I want to argue today that health expenditure is such an investment for success. Health is, of course, an important goal in its own right – an intrinsic good. Its value is one of the truths that we as a society hold to be self-evident. As Halfdan Mahler, a former Director of the World Health Organisation has said, health isn’t everything – but without it you have got nothing. Good health is the route by which each and every one of us can properly fulfil our true potential. It unlocks life chances, and is a fundamental building block of wellbeing

The link between health and economic success

But such health investment is also of instrumental importance in improving national economic performance. As economic historians such as Fogel and others have concluded, perhaps one third of the per capita growth rate in Britain between 1780 and 1979 was as a result of improved health and nutritional status. And the World Health Organisation has reported that this figure is within the range of estimates produced by similar cross country studies for the last three or four decades.

Just last month, a report in the Journal “Science” by Bloom and Canning noted the striking finding that real income per capita will grow at a third to half (0.3%-0.5%) a year faster in a country where life expectancy is five years longer than in another country which is comparable in all other respects. This is significant, at a time when growth rates over the past few decades have averaged only 2-3%, and when there is every prospect of life expectancy increasing by a further 5 years over future decades. The mechanisms underlying this relationship include the direct impact of health on labour productivity; the incentive that people living longer have to invest in developing their skills; the fact that longer lives and greater savings for retirement can lead to increased investment; and the existence of a healthy and educated workforce as a “magnet” for foreign investment.

Another study by the Pan-American Health Organisation of an emerging economy found that for every one year’s increase in life expectancy there will be an additional 1% increase in GDP 15 years later. And as the importance of human capital grows in advanced economies, health status may have a greater and not a lesser impact on economic output.

This is because, in today’s world it is no longer simply access to financial resources or to physical resources that make or break a country – any more than they make or break a company. In today’s world the raw materials of any country are the skills of its people. Now in the new knowledge-based economy labour is king. Today as never before our key asset is our human resources. Human skills are a precious commodity. They have to be nurtured and maintained.

The contribution of healthcare

In the knowledge economy, there really is a premium on good health. And on good health services. Even the Institute of Directors acknowledged just last month that:

“The efficient provision of healthcare services is of vital importance for business. Sickness is a major cost for business, and, if an employee goes long term sick, this can be very disruptive, especially for small businesses.”

Sickness is a hidden social tax on business, undermining competitiveness and reducing productivity. 47,000 working years for men alone are lost every year due to coronary heart disease, and the total lost to all disease is almost a quarter of a million years each year. That’s not just a health concern – it is an economic concern too. If you changed that sentence to “quarter of a million working years lost to industrial action last year” then business would be banging on Government’s door and demanding urgent action.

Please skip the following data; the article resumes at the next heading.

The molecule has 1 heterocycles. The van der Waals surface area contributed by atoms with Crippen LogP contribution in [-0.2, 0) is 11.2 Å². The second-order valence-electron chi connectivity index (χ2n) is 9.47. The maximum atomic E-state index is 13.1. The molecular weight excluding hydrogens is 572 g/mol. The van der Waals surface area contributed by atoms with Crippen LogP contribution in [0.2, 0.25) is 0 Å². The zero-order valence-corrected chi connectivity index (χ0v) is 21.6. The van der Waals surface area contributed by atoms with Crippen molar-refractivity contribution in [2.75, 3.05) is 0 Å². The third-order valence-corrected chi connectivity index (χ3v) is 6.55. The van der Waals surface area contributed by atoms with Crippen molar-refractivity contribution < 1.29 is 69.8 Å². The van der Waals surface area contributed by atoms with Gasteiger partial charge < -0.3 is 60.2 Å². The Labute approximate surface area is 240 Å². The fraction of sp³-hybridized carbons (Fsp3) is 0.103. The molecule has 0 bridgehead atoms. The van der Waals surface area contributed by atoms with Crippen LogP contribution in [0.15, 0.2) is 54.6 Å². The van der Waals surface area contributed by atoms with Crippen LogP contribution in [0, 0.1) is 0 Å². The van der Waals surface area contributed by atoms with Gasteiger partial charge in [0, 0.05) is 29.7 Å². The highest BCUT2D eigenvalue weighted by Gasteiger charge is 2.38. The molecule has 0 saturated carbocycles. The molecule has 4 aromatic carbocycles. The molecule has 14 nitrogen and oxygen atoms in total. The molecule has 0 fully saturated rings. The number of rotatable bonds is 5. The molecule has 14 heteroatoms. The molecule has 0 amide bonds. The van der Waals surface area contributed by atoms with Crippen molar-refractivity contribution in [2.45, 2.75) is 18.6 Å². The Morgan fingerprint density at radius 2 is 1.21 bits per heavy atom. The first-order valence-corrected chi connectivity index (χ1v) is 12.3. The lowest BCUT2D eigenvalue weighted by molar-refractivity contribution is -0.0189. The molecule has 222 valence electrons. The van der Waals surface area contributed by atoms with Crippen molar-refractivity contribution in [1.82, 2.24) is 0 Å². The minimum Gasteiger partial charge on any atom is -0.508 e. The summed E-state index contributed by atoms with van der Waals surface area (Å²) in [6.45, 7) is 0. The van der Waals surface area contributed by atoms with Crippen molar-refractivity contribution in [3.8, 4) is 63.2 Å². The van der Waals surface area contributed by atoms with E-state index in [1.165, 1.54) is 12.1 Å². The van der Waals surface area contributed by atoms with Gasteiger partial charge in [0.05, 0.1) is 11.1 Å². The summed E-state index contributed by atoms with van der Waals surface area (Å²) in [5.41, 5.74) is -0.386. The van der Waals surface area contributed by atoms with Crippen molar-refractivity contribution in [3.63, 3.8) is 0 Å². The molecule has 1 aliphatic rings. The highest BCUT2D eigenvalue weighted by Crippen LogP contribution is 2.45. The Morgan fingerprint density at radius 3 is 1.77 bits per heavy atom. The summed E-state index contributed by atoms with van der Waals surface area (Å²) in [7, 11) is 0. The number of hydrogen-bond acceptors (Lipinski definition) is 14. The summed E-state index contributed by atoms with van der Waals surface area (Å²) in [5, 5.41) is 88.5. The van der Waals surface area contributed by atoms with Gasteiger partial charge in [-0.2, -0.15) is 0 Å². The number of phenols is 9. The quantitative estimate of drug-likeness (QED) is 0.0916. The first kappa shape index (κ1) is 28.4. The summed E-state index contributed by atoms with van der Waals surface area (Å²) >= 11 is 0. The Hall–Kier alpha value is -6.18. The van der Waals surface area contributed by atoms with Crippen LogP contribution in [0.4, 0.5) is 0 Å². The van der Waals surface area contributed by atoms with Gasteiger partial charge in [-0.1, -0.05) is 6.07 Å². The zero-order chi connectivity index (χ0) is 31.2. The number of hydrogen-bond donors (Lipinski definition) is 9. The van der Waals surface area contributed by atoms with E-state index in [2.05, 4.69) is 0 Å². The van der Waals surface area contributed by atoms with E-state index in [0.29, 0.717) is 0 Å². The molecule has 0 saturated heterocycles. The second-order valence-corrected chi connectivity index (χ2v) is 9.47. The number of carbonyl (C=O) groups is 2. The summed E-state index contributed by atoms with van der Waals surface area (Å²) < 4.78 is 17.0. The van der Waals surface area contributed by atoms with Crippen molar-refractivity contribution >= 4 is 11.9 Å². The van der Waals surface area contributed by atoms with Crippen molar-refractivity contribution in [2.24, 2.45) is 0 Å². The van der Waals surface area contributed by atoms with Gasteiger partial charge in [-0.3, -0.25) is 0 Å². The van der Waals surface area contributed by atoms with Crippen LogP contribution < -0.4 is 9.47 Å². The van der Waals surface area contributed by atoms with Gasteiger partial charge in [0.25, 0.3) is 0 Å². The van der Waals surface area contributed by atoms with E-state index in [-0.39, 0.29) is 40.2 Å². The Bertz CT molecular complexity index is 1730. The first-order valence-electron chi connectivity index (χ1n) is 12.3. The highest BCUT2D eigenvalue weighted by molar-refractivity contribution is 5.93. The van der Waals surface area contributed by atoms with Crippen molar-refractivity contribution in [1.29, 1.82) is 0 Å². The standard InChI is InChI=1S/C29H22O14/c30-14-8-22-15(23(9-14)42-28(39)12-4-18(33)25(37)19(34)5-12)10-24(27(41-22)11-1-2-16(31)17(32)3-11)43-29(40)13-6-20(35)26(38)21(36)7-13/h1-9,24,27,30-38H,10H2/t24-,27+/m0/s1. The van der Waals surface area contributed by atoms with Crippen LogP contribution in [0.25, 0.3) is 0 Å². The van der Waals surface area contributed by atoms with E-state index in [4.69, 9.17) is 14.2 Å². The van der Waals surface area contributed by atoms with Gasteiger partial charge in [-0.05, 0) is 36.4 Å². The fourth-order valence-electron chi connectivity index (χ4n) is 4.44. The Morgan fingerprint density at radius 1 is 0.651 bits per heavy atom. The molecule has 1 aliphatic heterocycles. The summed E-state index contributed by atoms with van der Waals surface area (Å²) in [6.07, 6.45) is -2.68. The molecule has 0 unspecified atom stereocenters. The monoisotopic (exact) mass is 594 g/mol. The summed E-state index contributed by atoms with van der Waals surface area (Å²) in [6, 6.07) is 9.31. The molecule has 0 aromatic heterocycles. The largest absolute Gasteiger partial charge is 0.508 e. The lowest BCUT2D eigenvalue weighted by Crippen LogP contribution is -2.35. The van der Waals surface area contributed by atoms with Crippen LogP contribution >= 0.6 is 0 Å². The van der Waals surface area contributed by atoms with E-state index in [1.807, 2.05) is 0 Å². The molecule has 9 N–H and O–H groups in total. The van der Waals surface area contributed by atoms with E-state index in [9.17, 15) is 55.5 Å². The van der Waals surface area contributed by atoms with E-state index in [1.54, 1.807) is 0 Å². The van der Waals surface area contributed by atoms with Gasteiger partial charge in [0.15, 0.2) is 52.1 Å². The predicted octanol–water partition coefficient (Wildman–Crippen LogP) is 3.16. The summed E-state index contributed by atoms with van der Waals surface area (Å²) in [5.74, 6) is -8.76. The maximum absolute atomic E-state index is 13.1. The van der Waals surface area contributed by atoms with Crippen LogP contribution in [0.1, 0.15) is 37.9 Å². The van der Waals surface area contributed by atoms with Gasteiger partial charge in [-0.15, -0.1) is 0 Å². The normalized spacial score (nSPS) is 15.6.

The CBI estimates that temporary sickness absence costs business over £10 billion each year. As the IOD noted, these disease-driven inefficiencies in the economy can have particularly acute effects on small and medium sized enterprises. Here smaller pools of employees mean that the temporary loss of indispensible skills can spell disaster.

And not just for the individual firm. There are wider implications for the economy as a whole. Ill health involves a major loss of productivity potential. It imposes costs on taxpayers and it has significant opportunity costs too. Ill health is a significant cause of unemployment and its attendant costs to the benefits bill. 15% of jobless people cite back pain alone as a reason for not working. It accounts for 119 million days of certified incapacity. It also consumes 12 million GP consultations and 800,000 in-patient days of hospital care. It costs the state almost £1/2 billion each year. These figures point to a clear relationship between ill health and labour market exclusion.

Figures released just last week by the Office for National Statistics suggest that 29% of adults in workless households said their health was not good, compared with eight per cent in homes where someone worked. The number of people who are long term sick and disabled wanting a job but not presently looking has doubled in just a decade to almost 750,000.

This level of ill-health causes a loss of productivity and a loss of potential skills that a human resource-led labour market can ill-afford. As we move towards the potential of full employment, that threat to growth becomes more real – there are already labour shortages in specific areas. This threat to growth and low inflation can be at least partly offset by growing the active labour supply. The feasibility of doing this is demonstrated by the fact that when this Government came to office, four and a half million adults lived in households where no-one was working, twice the rate of France and four times the rate of Germany.